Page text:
“The Reserve Bank wants house prices to rise”

by Ksenia Stepanova14 Dec 2020

The spotlight has been cast onto skyrocketing house prices over the past few weeks, but economist Tony Alexander says the Reserve Bank will likely still want prices to keep climbing, as the number of homeowners far exceeds that of first home buyers.

Alexander also says that interest rates are likely at their lowest point, and that we are more likely to see rises rather than declines – however, he says the central bank will be careful not to allow them to go too far in the opposite direction.

“The Reserve Bank wants house prices to rise because that will help reduce the risk of inflation consolidating too low in their target range of 1% - 3%,” Alexander noted in his weekly commentary.

Read more: Homeownership hits record low in 70 years

“Rising house prices make people feel wealthier and they spend a bit more. The number of homeowners far outweighs the number of first home buyers who might have to cut spending to save more for a deposit.”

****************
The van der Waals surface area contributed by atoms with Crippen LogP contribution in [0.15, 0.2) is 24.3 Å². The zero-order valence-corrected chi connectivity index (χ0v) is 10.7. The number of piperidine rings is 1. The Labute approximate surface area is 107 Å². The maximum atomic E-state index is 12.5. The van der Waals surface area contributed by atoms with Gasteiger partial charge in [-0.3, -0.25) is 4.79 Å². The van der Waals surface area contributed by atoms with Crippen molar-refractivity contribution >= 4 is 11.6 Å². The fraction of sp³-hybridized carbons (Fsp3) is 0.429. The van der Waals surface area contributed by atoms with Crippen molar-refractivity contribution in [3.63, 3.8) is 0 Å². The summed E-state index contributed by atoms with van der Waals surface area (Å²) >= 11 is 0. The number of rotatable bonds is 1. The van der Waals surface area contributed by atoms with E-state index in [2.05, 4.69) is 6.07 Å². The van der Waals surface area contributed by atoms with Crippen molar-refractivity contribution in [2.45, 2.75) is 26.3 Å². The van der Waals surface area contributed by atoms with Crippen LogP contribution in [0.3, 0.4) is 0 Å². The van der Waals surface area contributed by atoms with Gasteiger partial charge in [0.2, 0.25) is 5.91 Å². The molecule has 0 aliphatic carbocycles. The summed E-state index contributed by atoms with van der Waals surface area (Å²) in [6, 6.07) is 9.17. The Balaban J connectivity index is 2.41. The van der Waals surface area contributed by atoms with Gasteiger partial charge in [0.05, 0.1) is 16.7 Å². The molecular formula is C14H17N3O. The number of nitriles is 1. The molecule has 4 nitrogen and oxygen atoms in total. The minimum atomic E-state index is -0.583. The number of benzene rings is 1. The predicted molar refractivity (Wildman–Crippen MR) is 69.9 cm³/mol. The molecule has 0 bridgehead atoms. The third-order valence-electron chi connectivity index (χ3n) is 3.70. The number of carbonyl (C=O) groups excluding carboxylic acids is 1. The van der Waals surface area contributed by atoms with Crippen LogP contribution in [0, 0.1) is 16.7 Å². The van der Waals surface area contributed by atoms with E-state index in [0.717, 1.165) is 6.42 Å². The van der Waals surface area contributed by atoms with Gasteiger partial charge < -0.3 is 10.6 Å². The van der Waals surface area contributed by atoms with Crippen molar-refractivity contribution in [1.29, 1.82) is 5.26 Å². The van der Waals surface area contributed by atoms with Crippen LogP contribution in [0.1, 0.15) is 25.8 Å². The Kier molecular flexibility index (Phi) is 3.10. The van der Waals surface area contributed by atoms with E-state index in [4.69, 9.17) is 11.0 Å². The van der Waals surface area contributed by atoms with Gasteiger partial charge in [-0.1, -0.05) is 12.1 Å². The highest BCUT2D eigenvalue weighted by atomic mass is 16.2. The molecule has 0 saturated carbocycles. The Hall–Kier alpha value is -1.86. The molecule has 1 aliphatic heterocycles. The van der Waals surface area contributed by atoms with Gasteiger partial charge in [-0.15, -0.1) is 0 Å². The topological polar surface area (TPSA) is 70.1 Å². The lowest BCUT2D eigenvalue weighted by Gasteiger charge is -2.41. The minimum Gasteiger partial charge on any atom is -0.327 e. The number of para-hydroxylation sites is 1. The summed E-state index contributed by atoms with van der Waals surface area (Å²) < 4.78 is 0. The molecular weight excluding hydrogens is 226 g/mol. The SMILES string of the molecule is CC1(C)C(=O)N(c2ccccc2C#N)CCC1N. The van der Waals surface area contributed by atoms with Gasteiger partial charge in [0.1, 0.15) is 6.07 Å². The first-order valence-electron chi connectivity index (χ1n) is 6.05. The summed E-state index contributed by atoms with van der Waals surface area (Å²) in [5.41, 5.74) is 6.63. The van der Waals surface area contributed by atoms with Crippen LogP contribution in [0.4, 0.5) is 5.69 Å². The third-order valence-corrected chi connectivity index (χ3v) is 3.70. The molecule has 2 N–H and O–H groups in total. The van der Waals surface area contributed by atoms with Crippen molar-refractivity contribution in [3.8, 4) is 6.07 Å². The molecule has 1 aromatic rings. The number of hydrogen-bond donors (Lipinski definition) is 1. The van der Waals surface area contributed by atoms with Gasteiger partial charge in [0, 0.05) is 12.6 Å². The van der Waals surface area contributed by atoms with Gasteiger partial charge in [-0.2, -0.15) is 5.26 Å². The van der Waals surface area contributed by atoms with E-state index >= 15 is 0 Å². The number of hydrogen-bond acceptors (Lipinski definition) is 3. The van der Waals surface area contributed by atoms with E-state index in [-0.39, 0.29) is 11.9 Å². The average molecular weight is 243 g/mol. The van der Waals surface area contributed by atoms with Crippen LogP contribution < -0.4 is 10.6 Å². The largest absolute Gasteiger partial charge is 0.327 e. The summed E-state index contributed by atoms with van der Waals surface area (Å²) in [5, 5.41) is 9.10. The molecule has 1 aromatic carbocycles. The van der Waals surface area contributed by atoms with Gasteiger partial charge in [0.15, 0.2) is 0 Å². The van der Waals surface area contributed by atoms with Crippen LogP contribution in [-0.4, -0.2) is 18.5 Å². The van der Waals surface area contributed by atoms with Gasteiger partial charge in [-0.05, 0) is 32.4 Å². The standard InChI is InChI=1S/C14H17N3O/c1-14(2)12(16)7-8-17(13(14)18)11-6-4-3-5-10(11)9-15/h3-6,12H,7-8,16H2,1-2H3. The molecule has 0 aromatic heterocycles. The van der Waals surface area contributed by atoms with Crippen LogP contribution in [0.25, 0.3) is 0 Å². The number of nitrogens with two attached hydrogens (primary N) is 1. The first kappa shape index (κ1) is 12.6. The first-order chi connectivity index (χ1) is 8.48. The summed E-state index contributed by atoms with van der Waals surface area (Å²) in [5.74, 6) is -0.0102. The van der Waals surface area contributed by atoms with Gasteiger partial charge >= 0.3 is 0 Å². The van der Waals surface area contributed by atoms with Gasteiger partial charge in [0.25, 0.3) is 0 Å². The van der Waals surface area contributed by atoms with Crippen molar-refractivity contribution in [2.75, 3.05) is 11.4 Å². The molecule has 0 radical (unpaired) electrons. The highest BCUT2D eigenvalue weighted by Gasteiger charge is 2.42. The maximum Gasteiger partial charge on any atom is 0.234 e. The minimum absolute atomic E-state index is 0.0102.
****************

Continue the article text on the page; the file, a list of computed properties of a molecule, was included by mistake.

“Rising house prices also stimulate house construction, and this sector accounts for around 6% of GDP and provides employment and business opportunities for thousands of people across a very wide range of activities,” he added.

When it comes to business lending, Alexander says banks have been extremely conservative throughout COVID-19 in response to economic weakness and uncertainty. However, he says we can expect them to slightly loosen their criteria as things become more stable and confidence returns – though he warned that we have not seen the last of business closures yet.

“Banks have tightened up policies for lending to business borrowers, in recognition of economic weakness and uncertainty associated with the COVID-19 shock,” he said.

Read more: Orr says RBNZ “cannot address housing challenge alone”

“But as the shock dissipates and confidence about economic conditions improves, banks will become more willing to finance business growth. The chances are good that their improved willingness to lend will coincide with the increased willingness of businesses to borrow and restart their capex plans.”

“History tells us that not all businesses which go under as a result of a recession do so when the economy is actually shrinking,” Alexander explained.

“For some the closure decision can take some time to be made and through 2021 some more businesses are likely to close down and lay off their staff.”

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